When anger is stored in the liver, a variety of dysfunction can happen, and the liver can “attack” other organs. One common organ for it to attack is the stomach and digestive system as a whole. This is why it is hard to eat when you are angry, and why you may actually can get an upset stomach when you are angry. In my patient’s case, the anger contributed to the development of irritable bowel syndrome. Because her digestion was weakened, the food she was eating was not being optimally absorbed by her body, consequently creating fatigue because she wasn’t being adequately nourished. Therefore, she had both digestive upset as well as exhaustion, all resulting from trapped energy / emotion.

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The treatment for this patient offered several avenues to healing. First, the diagnostic process brought into her awareness the destructive nature of holding on to her anger. She had every right to be angry about what had happened, but she needed to take some steps toward resolving it, so she could move on. The awareness alone was huge. Sometimes that’s all it takes for someone to begin to heal. Sometimes the patient decides psychotherapy is an appropriate next step if they feel truly stuck and unable to move through emotional issues on their own.

Second, I addressed the energetic disharmony between her liver and digestive system using acupuncture. Each acupuncture treatment produced significant relief of symptoms, and helped with flare ups. The acupuncture channels or meridians run the length of our body, moving through the organs, so I selected points to smooth and soothe the liver, releasing that stuck energy and heat accumulated there, making the energy available to other parts of her body, and also giving her digestive system a break from the attack so it could heal. I also selected points to strengthen her digestion so she could begin to absorb more of the nutrients in her food, and subsequently have more energy.

Third, because this patient had suffered from the emotional impact of the past event for several years, her body needed additional help to get back into balance, and to have continued support as she dealt with her anger. This is where herbs come in handy. The effects of acupuncture alone can be miraculous and often resolve an acute problem in one to six treatments. Something that is chronic and long term may have depleted the body to such an extent that outside nourishment is needed in order to speed up the healing process.

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Chinese herbal medicine does not work like a pill that masks symptoms; herbal medicine works to address both the root of the problem as well as the symptoms — in her case, rebuilding the strength of her weakened digestive system and soothing the liver so that things flowed smoothly, leading to her body’s ability to truly heal.

This whole process is chalked up by the western medical system very often as a “placebo” effect. By which they mean, the patient is imagining both the symptoms and the cure. Apparently the body’s ability to heal itself is disregarded and ideas of energy, emotions, balance, meridians, and herbs, are all thought to be a bunch of hocus pocus.

In actuality, our bodies are amazing! Like a starfish that can regrow its own legs (or are they arms?), we do have the ability to rejuvenate and regenerate ourselves. The medicine is not on the needles. The medicine is in you! But sometimes we just need a little help to call it forth.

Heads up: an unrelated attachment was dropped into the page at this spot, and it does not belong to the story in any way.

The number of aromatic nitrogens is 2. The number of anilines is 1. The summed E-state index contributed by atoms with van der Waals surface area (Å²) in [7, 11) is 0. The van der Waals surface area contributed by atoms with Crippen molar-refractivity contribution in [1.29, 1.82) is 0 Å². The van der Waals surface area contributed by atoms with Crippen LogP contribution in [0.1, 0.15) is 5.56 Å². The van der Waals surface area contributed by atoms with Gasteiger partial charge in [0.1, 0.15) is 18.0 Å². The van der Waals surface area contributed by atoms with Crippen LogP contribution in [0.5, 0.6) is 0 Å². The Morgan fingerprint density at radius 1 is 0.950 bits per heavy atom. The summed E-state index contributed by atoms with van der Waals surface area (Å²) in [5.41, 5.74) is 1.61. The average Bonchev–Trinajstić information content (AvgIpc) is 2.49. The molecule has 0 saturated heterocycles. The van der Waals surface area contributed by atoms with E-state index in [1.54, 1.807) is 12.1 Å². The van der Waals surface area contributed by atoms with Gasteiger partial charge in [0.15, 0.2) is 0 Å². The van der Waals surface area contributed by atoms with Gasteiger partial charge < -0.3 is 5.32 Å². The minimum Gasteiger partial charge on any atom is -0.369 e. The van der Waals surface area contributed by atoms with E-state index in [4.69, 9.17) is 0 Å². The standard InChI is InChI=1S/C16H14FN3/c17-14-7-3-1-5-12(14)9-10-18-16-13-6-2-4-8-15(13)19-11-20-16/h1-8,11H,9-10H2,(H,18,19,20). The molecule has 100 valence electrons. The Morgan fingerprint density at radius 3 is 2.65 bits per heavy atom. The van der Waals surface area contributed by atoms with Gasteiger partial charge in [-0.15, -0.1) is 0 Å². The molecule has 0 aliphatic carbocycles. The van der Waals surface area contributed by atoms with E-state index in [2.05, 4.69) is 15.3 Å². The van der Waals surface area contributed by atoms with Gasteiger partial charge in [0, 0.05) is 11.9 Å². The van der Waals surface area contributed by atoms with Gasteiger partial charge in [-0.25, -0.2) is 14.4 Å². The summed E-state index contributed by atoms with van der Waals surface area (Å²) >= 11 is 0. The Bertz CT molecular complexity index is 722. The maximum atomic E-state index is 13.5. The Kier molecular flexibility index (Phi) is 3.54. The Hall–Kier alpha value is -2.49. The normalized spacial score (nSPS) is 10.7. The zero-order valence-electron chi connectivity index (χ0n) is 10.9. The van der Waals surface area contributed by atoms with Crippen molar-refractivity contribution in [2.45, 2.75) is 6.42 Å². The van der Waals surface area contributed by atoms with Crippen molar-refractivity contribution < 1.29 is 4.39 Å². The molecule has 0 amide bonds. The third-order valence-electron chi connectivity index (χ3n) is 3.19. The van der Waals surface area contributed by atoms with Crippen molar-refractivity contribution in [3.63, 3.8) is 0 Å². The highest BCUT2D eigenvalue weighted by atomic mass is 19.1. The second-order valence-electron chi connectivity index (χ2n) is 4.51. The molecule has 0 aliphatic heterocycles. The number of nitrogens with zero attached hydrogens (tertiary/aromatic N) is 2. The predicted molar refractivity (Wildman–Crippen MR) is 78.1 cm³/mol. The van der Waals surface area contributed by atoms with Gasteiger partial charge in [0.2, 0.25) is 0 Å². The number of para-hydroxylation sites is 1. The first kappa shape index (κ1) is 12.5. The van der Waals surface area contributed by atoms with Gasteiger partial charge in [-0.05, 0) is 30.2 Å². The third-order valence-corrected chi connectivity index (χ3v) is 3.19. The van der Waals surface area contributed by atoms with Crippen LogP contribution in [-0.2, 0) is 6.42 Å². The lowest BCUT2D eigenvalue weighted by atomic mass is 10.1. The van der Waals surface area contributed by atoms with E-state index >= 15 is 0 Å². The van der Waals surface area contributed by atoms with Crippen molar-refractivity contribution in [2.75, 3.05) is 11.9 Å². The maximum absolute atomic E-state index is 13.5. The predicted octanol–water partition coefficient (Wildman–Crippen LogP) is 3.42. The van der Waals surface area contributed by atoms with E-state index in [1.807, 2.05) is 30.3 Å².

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I can help.

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http://crowheartacupuncture.wix.com/crowheart

crowheartacupuncture@gmail.com

Acupuncture & Chinese Herbs – Do They Really Work? Part I: Chinese Medicine, Stress, and Self-Healing

 

Chinese Medicine claims it can treat most any health problem from insomnia, depression and sprained ankles to boils, constipation and infertility. How is it possible that sticking hair-thin needles into seemingly random points on the body and prescribing  something as safe and natural as an “herb” can help propel an individual toward health?

 

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This blog post is the first in a series that provides one view on how Chinese Medicine works, and why it is so effective. I refer to some western biomedical explanations and research studies as guide posts.

I begin with the topic of stress–one of the most all pervasive maladies of our time and something that Chinese Medicine is so helpful at alleviating.

First, Why Lowering Stress is So Important & The Effect of Acupuncture:

The consequences of chronic stress are serious. Chronically stressed individuals can develop high blood pressure, cardiac disease, poor immune system functioning, digestive issues, poor sleep, reduced fertility, anxiety, muscle pain, depression, anxiety, substance abuse, relationship troubles…the list goes on and on. In fact, some research attributes chronic stress as the cause of nearly seventy percent of all diseases. (Check out this article for a more comprehensive list of stress-related conditions.)

During an acupuncture treatment, most people fall into a state of deep relaxation. A patient might fall asleep, and some joke that they come to acupuncture just for a nap. But, while naps are great — especially in our sleep deprived society — so much more is happening at the prompting of a few needles.